A new version of Sunday at the Musicals will return to The Actors’ Church in London on Sunday 22nd November at 5.30pm and 8.00pm. The concert will feature a large cast of West End singers who will perform songs from popular musicals to raise funds for Acting for Others.
The performances will be hosted by Sarah-Louise Young and the company, subject to availability natch, are: Kelly Agbowu, Kacey Ainsworth, Tsemaye Bob-Egbe, Charlie Bull, Colin Burnicle, Matthew Croke, Janie Dee, Nicole Raquel Dennis, Sue Devaney, Leanne Garretty, Rebecca Gilliland, Lisa Gorgin, Melissa Jacques , Claudia Kariuki, Natalie Kassanga, Sejal Keshwala, Anna McGarahan, James Meunier, Ceili O’Connor, Rosa O’Reilly, Mira Ormala, Sarah O’Connor, Charlotte O’Rourke, Sara Poyzer, Sophie Reeves, Joshua St Clair, Liam Tobin, Shona White, Pippa Winslow and Benjamin Yates.
Tickets for the new Sunday at the Musicals concert at The Actors’ Church can be booked here.
I revisit long-runners The Mousetrap, Les Misérables and Wicked, and come to a decision (of sorts) about the future of this blog
“Here’s to you and here’s to me”
Well 2019 has been an interesting year so far and one full of significance – I’ve turned 40, this blog has turned 10 and it’s all got me in a reflective mood. Personally, professionally, is this what I want to be doing? Do quote a Netflix show I haven’t even seen, does all this bring me joy…? Over the last couple of weeks, I’ve revisited a few long-running shows in the West End to consider what cost longevity.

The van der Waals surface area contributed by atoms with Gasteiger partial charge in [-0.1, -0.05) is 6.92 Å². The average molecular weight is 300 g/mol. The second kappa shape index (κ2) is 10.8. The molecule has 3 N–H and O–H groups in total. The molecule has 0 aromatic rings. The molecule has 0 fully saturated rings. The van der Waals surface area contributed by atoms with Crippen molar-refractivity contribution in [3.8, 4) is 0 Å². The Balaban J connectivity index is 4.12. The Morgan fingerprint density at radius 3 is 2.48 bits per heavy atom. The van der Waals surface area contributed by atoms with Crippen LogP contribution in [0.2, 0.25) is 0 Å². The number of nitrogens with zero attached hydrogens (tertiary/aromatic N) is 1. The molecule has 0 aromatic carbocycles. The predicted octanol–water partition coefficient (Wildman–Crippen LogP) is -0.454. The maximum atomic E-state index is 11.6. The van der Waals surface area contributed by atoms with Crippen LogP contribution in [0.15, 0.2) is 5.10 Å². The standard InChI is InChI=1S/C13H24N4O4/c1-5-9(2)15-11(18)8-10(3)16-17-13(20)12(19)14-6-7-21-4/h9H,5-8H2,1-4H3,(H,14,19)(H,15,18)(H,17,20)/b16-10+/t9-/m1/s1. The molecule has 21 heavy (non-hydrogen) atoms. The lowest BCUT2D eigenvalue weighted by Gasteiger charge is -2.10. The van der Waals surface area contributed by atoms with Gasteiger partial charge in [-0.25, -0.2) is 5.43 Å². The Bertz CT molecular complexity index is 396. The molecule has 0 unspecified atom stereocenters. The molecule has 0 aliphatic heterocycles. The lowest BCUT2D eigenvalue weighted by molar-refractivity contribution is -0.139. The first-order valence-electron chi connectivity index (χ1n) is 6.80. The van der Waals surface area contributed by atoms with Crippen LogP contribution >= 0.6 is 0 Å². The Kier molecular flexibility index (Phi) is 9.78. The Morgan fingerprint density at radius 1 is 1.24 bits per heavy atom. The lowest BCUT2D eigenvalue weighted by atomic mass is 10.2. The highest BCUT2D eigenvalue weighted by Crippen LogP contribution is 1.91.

The longest running show in the West End is The Mousetrap – 66 years old with over 27,000 performances and their answer to keeping going is to not change a single bit – has the show even ever cast a person of colour? My limited research suggests not… On the one hand, it’s a policy that does seem to have worked and that record is a mighty USP, although does the number of empty seats at the St Martin’s that afternoon suggest a waning of interest finally? Continue reading “Blogged: long-running shows and long-running blogs – what does the future hold”
“I love the theatre, but I never come late”
In some ways, this tale of the exploitation of unpaid interns working in a theatre could be considered a timely revival looking at the ethics of the industry. But though that is the pretext of Babes in Arms, it is a much more whimsical piece than that – a 1937 Broadway musical from Rodgers and Hart, frothily light in plot but musically superlative in places, brimming with standards like ‘The Lady is a Tramp’, ‘Johnny One Note’ and ‘My Funny Valentine’.
This production uses a revised book from 1959 by George Oppenheimer in which a team of bright young apprentices toil away at a struggling theatre, falling in and out of love with each other at the drop of a hat and secretly rehearsing a musical revue which they hope to put on. It’s undoubtedly a candy-floss ball of a plot but cheerfully and entertainingly staged in David Ball’s production with Sam Cable’s sharp 3-man band and splendidly enlivened by the interjections of Lizzi Gee’s suitcase-wielding and delightfully tap-heavy choreography. Continue reading “Review: Babes in Arms, Union”